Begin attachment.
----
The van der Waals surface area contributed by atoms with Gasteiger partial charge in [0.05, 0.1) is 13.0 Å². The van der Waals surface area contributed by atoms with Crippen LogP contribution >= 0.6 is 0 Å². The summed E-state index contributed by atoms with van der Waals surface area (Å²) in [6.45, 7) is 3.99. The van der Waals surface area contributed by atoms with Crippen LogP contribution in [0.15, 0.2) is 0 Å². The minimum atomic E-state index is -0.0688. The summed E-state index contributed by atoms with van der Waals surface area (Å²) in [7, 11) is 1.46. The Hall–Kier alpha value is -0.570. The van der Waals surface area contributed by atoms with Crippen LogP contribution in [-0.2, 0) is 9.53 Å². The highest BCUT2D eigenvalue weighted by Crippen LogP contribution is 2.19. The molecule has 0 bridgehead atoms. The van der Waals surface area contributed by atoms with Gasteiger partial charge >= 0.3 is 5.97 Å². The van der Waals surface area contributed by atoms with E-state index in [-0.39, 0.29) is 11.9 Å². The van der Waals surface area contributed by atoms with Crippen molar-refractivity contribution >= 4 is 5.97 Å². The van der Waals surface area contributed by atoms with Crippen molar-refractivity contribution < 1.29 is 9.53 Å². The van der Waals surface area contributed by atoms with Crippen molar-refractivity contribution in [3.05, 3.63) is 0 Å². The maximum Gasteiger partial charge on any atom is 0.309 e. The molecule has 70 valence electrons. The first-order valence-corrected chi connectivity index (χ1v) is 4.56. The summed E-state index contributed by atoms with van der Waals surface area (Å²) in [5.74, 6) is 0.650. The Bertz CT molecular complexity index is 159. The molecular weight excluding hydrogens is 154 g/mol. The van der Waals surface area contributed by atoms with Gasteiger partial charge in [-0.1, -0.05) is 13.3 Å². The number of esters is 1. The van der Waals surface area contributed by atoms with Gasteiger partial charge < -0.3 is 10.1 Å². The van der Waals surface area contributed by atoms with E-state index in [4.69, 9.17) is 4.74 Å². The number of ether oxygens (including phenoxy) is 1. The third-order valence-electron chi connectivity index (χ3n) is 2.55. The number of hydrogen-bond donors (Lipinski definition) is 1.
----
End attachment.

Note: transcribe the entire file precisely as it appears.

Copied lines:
The van der Waals surface area contributed by atoms with Gasteiger partial charge in [0.05, 0.1) is 13.0 Å². The van der Waals surface area contributed by atoms with Crippen LogP contribution >= 0.6 is 0 Å². The summed E-state index contributed by atoms with van der Waals surface area (Å²) in [6.45, 7) is 3.99. The van der Waals surface area contributed by atoms with Crippen LogP contribution in [0.15, 0.2) is 0 Å². The minimum atomic E-state index is -0.0688. The summed E-state index contributed by atoms with van der Waals surface area (Å²) in [7, 11) is 1.46. The Hall–Kier alpha value is -0.570. The van der Waals surface area contributed by atoms with Crippen LogP contribution in [-0.2, 0) is 9.53 Å². The highest BCUT2D eigenvalue weighted by Crippen LogP contribution is 2.19. The molecule has 0 bridgehead atoms. The van der Waals surface area contributed by atoms with Gasteiger partial charge >= 0.3 is 5.97 Å². The van der Waals surface area contributed by atoms with E-state index in [-0.39, 0.29) is 11.9 Å². The van der Waals surface area contributed by atoms with Crippen molar-refractivity contribution >= 4 is 5.97 Å². The van der Waals surface area contributed by atoms with Crippen molar-refractivity contribution < 1.29 is 9.53 Å². The van der Waals surface area contributed by atoms with Crippen molar-refractivity contribution in [3.05, 3.63) is 0 Å². The maximum Gasteiger partial charge on any atom is 0.309 e. The molecule has 70 valence electrons. The first-order valence-corrected chi connectivity index (χ1v) is 4.56. The summed E-state index contributed by atoms with van der Waals surface area (Å²) in [5.74, 6) is 0.650. The Bertz CT molecular complexity index is 159. The molecular weight excluding hydrogens is 154 g/mol. The van der Waals surface area contributed by atoms with Gasteiger partial charge in [-0.1, -0.05) is 13.3 Å². The number of esters is 1. The van der Waals surface area contributed by atoms with Gasteiger partial charge < -0.3 is 10.1 Å². The van der Waals surface area contributed by atoms with E-state index in [4.69, 9.17) is 4.74 Å². The number of ether oxygens (including phenoxy) is 1. The third-order valence-electron chi connectivity index (χ3n) is 2.55. The number of hydrogen-bond donors (Lipinski definition) is 1.